From Log Jams to Making Disciples

There will be times when your disciple’s behavior may be unexplainable or erratic. Often the reason for this behavior will even be a mystery to your disciple; he might be doing what he does not want to do or not doing what he does want to do. The role of a discipler is to help the disciple discern what is going on in his inner man and to teach him the ways of God with His children.

One reason for unexplainable behavior is a log jam of mental, spiritual, and spiritual energies which are not utilized by the disciple as the Lord intended. Each disciple has been given gifts by the Holy Spirit designed to be used for the kingdom of God. Some are gifted as teachers, leaders, artists, musicians, servants, while others may write, teach children, build, or organize. This log jam of unused gifts causes a mounting pressure in the inner man that result in disruptive behavior and attitudes: depression, anger, fear, sexual sin, addictions, eating disorders, materialism, etc. In contrast, a disciple finds fulfillment and joy when he has an outlet for his gifts and abilities.

Although I cannot go into all the different log jams here, I will give a couple of examples. Jake was gifted with compassion. This gift made Jake aware of the needs of others and equipped him with a reservoir of love to share with others. Yet because he had not been taught what to do with this compassion he “stuffed” it rather than extending it to others. Jake then would self medicate with alcohol and drugs to cope with the hurt he saw around him and deaden the pain of not having an outlet for his compassion.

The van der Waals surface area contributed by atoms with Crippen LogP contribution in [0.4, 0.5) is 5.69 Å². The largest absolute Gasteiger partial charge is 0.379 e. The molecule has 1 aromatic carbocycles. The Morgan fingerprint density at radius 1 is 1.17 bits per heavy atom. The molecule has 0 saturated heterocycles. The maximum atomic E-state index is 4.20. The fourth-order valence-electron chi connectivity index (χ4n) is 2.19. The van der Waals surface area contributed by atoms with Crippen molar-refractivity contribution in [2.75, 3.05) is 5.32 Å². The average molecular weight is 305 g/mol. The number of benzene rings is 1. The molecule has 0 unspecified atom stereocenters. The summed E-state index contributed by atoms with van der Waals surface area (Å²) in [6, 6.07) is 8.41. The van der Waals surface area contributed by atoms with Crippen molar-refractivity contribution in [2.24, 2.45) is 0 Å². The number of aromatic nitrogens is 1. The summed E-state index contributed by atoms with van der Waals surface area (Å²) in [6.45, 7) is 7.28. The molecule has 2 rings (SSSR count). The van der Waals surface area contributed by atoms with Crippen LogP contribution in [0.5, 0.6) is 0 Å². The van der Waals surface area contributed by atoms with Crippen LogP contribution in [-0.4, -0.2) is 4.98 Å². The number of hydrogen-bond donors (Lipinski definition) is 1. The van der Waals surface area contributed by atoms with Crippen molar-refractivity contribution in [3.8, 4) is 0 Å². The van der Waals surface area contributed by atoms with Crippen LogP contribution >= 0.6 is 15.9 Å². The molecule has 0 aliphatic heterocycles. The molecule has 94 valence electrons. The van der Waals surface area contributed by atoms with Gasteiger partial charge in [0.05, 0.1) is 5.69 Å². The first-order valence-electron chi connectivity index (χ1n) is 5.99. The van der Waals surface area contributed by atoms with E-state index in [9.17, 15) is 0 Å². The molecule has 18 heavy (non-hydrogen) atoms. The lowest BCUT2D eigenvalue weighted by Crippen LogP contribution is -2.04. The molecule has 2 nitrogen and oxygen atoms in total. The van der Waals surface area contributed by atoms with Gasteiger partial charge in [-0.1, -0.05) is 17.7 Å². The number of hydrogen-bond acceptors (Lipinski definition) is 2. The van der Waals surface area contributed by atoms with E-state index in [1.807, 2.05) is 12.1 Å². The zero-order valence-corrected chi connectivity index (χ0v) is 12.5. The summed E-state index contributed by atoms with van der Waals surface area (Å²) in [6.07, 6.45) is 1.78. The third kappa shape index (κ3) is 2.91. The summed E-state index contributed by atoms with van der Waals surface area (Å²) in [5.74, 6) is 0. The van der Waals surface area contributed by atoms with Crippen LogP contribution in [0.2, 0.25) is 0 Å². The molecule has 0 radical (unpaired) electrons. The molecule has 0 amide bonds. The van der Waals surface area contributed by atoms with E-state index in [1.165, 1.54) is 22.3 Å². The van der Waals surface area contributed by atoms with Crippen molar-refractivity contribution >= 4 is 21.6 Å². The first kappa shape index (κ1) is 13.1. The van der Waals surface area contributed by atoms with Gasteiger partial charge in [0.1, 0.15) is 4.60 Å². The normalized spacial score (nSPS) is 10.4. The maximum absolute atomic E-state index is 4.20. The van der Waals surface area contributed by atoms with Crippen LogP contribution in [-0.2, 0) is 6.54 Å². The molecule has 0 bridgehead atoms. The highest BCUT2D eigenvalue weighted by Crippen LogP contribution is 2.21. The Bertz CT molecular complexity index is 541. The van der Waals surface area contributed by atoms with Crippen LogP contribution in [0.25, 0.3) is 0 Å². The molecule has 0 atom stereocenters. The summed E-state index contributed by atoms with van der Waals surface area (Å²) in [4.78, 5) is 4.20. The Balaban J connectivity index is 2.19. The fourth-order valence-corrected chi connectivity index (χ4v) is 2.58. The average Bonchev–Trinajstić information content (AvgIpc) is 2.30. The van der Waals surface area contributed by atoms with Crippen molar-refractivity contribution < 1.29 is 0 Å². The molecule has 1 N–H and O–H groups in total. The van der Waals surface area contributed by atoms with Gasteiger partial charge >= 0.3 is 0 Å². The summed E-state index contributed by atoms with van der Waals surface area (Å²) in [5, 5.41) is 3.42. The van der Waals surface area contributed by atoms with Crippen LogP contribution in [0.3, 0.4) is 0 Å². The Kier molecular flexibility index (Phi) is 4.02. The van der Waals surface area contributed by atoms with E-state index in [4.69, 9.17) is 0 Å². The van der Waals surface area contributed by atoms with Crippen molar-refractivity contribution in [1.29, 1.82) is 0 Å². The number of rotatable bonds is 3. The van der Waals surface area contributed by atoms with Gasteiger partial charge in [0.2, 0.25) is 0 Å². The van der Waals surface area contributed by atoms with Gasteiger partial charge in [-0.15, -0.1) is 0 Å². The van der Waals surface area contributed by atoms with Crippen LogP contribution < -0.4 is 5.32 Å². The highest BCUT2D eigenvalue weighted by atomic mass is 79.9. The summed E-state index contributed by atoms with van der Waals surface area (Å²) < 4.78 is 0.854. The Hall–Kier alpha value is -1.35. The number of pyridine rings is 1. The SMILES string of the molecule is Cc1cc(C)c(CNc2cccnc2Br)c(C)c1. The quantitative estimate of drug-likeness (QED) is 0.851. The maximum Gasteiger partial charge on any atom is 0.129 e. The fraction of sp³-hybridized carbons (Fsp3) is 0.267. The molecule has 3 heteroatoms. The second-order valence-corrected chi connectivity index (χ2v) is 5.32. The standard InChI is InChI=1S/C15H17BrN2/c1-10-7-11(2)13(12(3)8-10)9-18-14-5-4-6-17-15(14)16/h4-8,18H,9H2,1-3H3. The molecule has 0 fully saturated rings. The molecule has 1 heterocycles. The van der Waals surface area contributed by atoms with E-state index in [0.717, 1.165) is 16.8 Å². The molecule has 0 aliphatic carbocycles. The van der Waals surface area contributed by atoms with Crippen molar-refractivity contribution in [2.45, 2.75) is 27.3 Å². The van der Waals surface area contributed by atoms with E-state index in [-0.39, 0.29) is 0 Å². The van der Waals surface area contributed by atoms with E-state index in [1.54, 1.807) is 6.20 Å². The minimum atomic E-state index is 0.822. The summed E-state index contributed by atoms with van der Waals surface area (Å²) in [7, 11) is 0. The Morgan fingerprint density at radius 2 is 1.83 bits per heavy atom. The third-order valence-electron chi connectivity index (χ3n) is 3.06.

Cliff was gifted with an extraordinary intellect. His mind was always asking questions, seeing contradictions, and on a search for truth. Cliff would become caught in a frustrating loop of unanswered questions. He wondered what was wrong with him.

Here are a couple ideas I have used to help my disciple with log jams:

  1. Examine together with your disciple the ways of God with His men and women in the Scriptures. The path of a disciple is the way of faith. Joseph, David, Ruth, and Mary are some of the Biblical characters who serve as guides for your disciple in the life of faith.
  2. Ask your disciple what was the most fulfilling thing he has ever done or experienced and why. This question will help your disciple identify a time when he was utilizing his gifts as the Holy Spirit intended.
  3. Introduce your disciple to biographies of men and women of God who can serve as a role model for your disciple. Whether your disciple is a business woman or is preparing to be a missionary in India, there are lives through biographies that can serve as their guide. Biographies are especially helpful when a disciple is not like the discipler in gifting, or passions. Together you and your disciple can embark on a journey to find a role model for them, either living or through a biography.
  4. Expose your disciple to theological works, especially for those who are teachers and have an inquisitive mind. It is important not to give up until you and your disciple find a match to help with his intellectual questions. An author who worked for you may not relate to your disciple. Join your disciple in the pursuit of heart and mind that helps your disciple find answers and channels their mental energy.
  5. Set up a meeting with between your disciple and other disciples who have similar experiences or gifting. As a discipler, it is important to remain humble as there will be others who may be a better help for your disciple than you can be.

This process may take time and some experimentation to find which people and writers will be a fit with your disciple.

One thought on “From Log Jams to Making Disciples

  1. Lewie,

    Excellent! I liked point 5 especially. I have found that humility is crucial in discipleship (among other things). If you are not humble as a disciple maker then you risk twisting the relationship into a means of manipulation and control. This, of course, makes you a barrier to your disciple’s relationship with Christ. As we have freely received may we freely give.

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